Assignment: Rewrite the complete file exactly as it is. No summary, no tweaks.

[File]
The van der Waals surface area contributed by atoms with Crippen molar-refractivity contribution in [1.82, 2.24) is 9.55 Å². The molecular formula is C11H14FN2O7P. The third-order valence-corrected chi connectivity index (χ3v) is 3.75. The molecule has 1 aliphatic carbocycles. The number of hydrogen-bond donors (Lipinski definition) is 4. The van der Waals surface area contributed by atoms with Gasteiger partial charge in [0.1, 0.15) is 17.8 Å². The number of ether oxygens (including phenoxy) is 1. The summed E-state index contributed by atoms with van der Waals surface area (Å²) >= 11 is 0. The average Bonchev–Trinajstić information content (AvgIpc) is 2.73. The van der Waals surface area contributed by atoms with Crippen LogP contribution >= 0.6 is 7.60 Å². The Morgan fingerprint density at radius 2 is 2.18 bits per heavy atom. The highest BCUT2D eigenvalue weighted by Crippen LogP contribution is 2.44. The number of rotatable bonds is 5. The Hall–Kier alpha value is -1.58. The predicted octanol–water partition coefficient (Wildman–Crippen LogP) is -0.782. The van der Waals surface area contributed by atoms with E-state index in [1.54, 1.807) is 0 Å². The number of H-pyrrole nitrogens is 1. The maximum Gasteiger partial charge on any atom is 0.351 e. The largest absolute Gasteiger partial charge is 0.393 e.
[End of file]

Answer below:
The van der Waals surface area contributed by atoms with Crippen molar-refractivity contribution in [1.82, 2.24) is 9.55 Å². The molecular formula is C11H14FN2O7P. The third-order valence-corrected chi connectivity index (χ3v) is 3.75. The molecule has 1 aliphatic carbocycles. The number of hydrogen-bond donors (Lipinski definition) is 4. The van der Waals surface area contributed by atoms with Gasteiger partial charge in [0.1, 0.15) is 17.8 Å². The number of ether oxygens (including phenoxy) is 1. The summed E-state index contributed by atoms with van der Waals surface area (Å²) >= 11 is 0. The average Bonchev–Trinajstić information content (AvgIpc) is 2.73. The van der Waals surface area contributed by atoms with Crippen LogP contribution >= 0.6 is 7.60 Å². The Morgan fingerprint density at radius 2 is 2.18 bits per heavy atom. The highest BCUT2D eigenvalue weighted by Crippen LogP contribution is 2.44. The number of rotatable bonds is 5. The Hall–Kier alpha value is -1.58. The predicted octanol–water partition coefficient (Wildman–Crippen LogP) is -0.782. The van der Waals surface area contributed by atoms with E-state index in [1.54, 1.807) is 0 Å². The number of H-pyrrole nitrogens is 1. The maximum Gasteiger partial charge on any atom is 0.351 e. The largest absolute Gasteiger partial charge is 0.393 e.